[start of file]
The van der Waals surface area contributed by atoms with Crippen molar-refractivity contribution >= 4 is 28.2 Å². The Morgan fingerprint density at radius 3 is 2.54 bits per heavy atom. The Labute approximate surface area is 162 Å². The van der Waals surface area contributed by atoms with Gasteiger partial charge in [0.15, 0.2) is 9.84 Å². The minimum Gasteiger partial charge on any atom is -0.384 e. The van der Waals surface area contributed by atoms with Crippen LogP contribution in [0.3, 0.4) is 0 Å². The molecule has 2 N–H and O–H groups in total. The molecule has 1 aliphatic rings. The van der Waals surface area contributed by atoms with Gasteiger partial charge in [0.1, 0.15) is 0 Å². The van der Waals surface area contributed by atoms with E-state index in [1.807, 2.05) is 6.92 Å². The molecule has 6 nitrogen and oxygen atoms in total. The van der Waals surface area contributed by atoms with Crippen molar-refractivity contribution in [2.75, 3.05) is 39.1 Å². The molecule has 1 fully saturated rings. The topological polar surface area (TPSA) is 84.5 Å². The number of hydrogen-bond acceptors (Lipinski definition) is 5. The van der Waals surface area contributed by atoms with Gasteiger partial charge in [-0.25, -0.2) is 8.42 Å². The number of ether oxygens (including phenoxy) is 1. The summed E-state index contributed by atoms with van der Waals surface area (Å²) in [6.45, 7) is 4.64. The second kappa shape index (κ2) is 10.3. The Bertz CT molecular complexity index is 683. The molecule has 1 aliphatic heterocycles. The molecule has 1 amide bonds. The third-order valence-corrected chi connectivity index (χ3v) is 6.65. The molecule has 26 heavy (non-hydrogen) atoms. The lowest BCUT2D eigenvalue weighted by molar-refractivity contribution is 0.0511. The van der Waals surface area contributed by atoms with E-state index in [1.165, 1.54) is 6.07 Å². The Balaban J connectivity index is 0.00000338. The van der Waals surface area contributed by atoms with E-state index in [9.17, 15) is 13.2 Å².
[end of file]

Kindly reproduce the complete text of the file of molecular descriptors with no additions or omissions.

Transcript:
The van der Waals surface area contributed by atoms with Crippen molar-refractivity contribution >= 4 is 28.2 Å². The Morgan fingerprint density at radius 3 is 2.54 bits per heavy atom. The Labute approximate surface area is 162 Å². The van der Waals surface area contributed by atoms with Gasteiger partial charge in [0.15, 0.2) is 9.84 Å². The minimum Gasteiger partial charge on any atom is -0.384 e. The van der Waals surface area contributed by atoms with Crippen LogP contribution in [0.3, 0.4) is 0 Å². The molecule has 2 N–H and O–H groups in total. The molecule has 1 aliphatic rings. The van der Waals surface area contributed by atoms with Gasteiger partial charge in [0.1, 0.15) is 0 Å². The van der Waals surface area contributed by atoms with E-state index in [1.807, 2.05) is 6.92 Å². The molecule has 6 nitrogen and oxygen atoms in total. The van der Waals surface area contributed by atoms with Crippen molar-refractivity contribution in [2.75, 3.05) is 39.1 Å². The molecule has 1 fully saturated rings. The topological polar surface area (TPSA) is 84.5 Å². The number of hydrogen-bond acceptors (Lipinski definition) is 5. The van der Waals surface area contributed by atoms with Gasteiger partial charge in [-0.25, -0.2) is 8.42 Å². The number of ether oxygens (including phenoxy) is 1. The summed E-state index contributed by atoms with van der Waals surface area (Å²) in [6.45, 7) is 4.64. The second kappa shape index (κ2) is 10.3. The Bertz CT molecular complexity index is 683. The molecule has 1 aliphatic heterocycles. The molecule has 1 amide bonds. The third-order valence-corrected chi connectivity index (χ3v) is 6.65. The molecule has 26 heavy (non-hydrogen) atoms. The lowest BCUT2D eigenvalue weighted by molar-refractivity contribution is 0.0511. The van der Waals surface area contributed by atoms with E-state index in [1.165, 1.54) is 6.07 Å². The Balaban J connectivity index is 0.00000338. The van der Waals surface area contributed by atoms with E-state index in [9.17, 15) is 13.2 Å².